recipes + photography SANDY GARSON

Parsley Omelets

These green pancakes sing of the new season: spring onions, eggs and lots of parsley. They’re perfect for breakfast, brunch, lunch or snacking, especially because they’re fine hot, warm or room temperature.

Makes 15 (2- to 3-inch) pancake-style omelets

1 large bunch fresh flat-leaf parsley, cleaned
2 large garlic cloves, peeled
¼ teaspoon fresh cracked or ground black pepper
6–7 scallions (aka spring onions), cleaned
6 extra-large eggs
¼ teaspoon salt
3 tablespoons olive oil

Put parsley, garlic, pepper and scallions in the bowl of a food processor and chop. Or chop each individually, mincing the garlic, and combine.

Whisk the eggs in a large bowl and blend in salt. Whisk in the parsley mixture.

Heat a large flat skillet over medium heat and coat with 1 tablespoon olive oil. When oil is hot, put in 2 tablespoons of egg mixture as though making a pancake. Scrape the ooze to try to keep a reasonably round shape 2–3 inches in diameter. Do this again 2 or 3 times until the skillet is full but there is space between the omelets. Cook until the edges start to brown, then flip. Cook another minute. Remove from heat.

Continue making omelets until the egg mixture runs out.

Serve these warm or at room temperature. They are delicious wrapped in lavash with a dollop of sour cream or yogurt and thinly sliced cucumber.

. . .

Cabbage Crisp

For many years I made fruit crisps in the summertime in Maine, so famously that a friend who owned a restaurant “borrowed” the recipe and it immediately became his most popular dessert. Crisps are just fresh fruit quickly cooked under a very crunchy topping that can be gluten-free. They are simpler, less caloric and juicier than pies. I created this vegetable variation for a vegetarian cookbook I wrote. The sour cream stirred into the cabbage is a tribute to all that vanilla ice cream people scooped over my peach and blueberry crisps. I originally published this recipe in my book Veggiyana, the Dharma of Cooking.

Serves 6–8

4 tablespoons butter
1 teaspoon caraway seed
½ teaspoon celery seed
1 medium onion, diced
1 small red cabbage, cored and shredded
½ large round green cabbage, cored and shredded (the goal is equal amounts of the 2 cabbage colors)
1 large Granny Smith or other tart apple, peeled, cored and finely diced
1 small celeriac bulb, peeled and grated (1 cup will do)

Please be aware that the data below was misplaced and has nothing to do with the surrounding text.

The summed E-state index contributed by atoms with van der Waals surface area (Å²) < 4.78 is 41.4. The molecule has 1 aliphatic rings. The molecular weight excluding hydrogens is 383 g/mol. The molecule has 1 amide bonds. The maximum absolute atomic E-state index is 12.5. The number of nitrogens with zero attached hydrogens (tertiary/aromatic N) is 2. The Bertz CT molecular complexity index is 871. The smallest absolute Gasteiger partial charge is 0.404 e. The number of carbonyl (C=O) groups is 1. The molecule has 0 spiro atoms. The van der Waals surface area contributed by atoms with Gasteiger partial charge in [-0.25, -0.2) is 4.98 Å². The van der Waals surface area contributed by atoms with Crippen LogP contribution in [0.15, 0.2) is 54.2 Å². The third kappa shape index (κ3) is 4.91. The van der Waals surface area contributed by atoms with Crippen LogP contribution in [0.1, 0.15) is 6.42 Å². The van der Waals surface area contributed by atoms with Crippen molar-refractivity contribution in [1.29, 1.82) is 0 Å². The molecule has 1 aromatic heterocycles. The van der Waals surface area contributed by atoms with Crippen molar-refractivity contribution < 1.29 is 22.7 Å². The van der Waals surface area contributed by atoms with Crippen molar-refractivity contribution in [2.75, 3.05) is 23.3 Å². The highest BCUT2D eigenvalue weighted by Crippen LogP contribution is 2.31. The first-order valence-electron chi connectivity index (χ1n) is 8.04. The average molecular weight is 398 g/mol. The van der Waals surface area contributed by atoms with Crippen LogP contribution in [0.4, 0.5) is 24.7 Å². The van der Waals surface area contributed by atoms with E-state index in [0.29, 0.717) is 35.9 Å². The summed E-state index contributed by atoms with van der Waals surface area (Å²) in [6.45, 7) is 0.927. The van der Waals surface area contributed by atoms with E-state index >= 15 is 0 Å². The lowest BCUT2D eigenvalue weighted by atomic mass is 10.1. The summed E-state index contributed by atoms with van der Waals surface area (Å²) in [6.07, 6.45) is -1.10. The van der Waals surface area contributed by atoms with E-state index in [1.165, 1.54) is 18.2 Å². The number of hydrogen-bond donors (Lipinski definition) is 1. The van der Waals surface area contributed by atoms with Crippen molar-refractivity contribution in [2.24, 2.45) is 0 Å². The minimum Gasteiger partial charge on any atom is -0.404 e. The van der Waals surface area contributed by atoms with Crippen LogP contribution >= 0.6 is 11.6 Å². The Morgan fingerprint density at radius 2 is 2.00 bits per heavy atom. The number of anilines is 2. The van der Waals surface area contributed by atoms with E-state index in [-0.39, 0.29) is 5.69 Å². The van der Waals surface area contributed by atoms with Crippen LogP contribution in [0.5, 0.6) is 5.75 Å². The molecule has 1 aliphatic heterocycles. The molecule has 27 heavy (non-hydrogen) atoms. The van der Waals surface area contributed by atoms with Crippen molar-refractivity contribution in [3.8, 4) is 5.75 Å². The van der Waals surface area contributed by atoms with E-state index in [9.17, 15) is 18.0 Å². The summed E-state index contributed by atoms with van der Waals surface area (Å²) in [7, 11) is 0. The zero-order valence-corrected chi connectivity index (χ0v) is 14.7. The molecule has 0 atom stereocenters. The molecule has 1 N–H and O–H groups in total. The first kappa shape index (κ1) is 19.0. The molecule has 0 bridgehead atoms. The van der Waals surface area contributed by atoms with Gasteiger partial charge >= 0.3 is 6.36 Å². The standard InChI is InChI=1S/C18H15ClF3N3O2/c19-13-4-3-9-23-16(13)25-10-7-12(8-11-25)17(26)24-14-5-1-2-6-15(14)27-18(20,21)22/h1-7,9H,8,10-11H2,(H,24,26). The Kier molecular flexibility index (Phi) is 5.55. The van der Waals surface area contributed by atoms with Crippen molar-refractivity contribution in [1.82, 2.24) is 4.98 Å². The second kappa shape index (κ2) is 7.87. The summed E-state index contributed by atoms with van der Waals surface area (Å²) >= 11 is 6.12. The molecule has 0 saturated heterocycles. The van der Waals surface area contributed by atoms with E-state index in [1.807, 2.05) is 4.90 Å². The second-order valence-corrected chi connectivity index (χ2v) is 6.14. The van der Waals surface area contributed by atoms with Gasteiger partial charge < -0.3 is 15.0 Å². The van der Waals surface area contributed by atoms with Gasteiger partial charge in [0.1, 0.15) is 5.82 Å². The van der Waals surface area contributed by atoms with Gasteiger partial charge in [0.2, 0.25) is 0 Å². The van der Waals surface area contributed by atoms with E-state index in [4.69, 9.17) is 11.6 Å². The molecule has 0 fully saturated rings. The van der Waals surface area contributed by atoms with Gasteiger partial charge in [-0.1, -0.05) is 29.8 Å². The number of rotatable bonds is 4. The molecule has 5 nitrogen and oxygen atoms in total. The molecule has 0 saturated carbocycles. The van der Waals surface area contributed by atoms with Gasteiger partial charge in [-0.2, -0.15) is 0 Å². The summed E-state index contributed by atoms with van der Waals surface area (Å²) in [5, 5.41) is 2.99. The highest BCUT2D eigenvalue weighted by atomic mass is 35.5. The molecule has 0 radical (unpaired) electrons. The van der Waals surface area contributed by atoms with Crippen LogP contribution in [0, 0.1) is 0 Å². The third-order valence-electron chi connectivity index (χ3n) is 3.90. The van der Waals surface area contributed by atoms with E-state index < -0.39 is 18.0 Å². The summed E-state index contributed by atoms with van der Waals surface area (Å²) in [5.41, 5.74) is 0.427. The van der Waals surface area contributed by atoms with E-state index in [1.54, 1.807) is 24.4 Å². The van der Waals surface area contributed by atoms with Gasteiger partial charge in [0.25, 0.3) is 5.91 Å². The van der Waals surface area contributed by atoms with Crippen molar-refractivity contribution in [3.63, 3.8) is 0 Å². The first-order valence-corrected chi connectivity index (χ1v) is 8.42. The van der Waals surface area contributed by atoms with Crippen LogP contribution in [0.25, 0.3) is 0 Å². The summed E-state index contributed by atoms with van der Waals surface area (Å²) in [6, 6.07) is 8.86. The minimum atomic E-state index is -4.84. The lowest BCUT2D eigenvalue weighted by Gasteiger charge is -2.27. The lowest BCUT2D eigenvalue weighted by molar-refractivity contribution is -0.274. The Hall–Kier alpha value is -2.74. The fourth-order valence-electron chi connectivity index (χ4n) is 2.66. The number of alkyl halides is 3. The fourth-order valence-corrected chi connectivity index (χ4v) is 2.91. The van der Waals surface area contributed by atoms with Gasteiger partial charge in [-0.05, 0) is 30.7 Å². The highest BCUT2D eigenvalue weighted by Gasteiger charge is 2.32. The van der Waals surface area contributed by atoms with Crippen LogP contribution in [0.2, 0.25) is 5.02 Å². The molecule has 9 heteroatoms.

½ teaspoon salt
Juice of 1 large lemon
¼ teaspoon balsamic or sherry vinegar
½ cup raisins, plumped for 10 minutes in water and drained (optional: add ¼ teaspoon orange flower water, orange juice or rose water to the water for added flavor)
¾ cup sour cream
½ cup freshly chopped dill sprigs

8 tablespoon (1 stick) butter
1½ cups Kashi 7-grain cereal
1 teaspoon freshly minced ginger root
⅓ cup almond meal, or roasted chickpea flour
1 tablespoon light brown sugar
½ cup slivered almonds

Preheat oven to 350ºF and get out a glass pie dish.

Melt 4 tablespoons butter in a large sauté pan. Add the caraway and celery seeds and stir them into the butter. Add the onion. Sauté over medium low heat until it is soft and translucent, but not brown. Add the cabbages, apple and celeriac. Carefully blend all ingredients. Sauté 5 minutes over medium-low heat, until the cabbage is soft. Then turn up the heat and try to make any moisture in the pan evaporate.

Remove from heat. Drain off any excess liquid. Add salt, lemon juice, vinegar and the drained raisins.

Let the cabbage cool 5 minutes, then add the sour cream and dill. Blend well and put the cabbage mixture into the pie plate, distributing evenly and smoothing the top. Leave at least ½ inch at the top of the pan for the “crisp.”

To prepare the crisp
Cut the stick of butter into tablespoon-size chunks and put it in a food processor with all the other ingredients except for the slivered almonds.

Using the pulse button 3 or 4 times, get the butter to stick and make clumps of Kashi.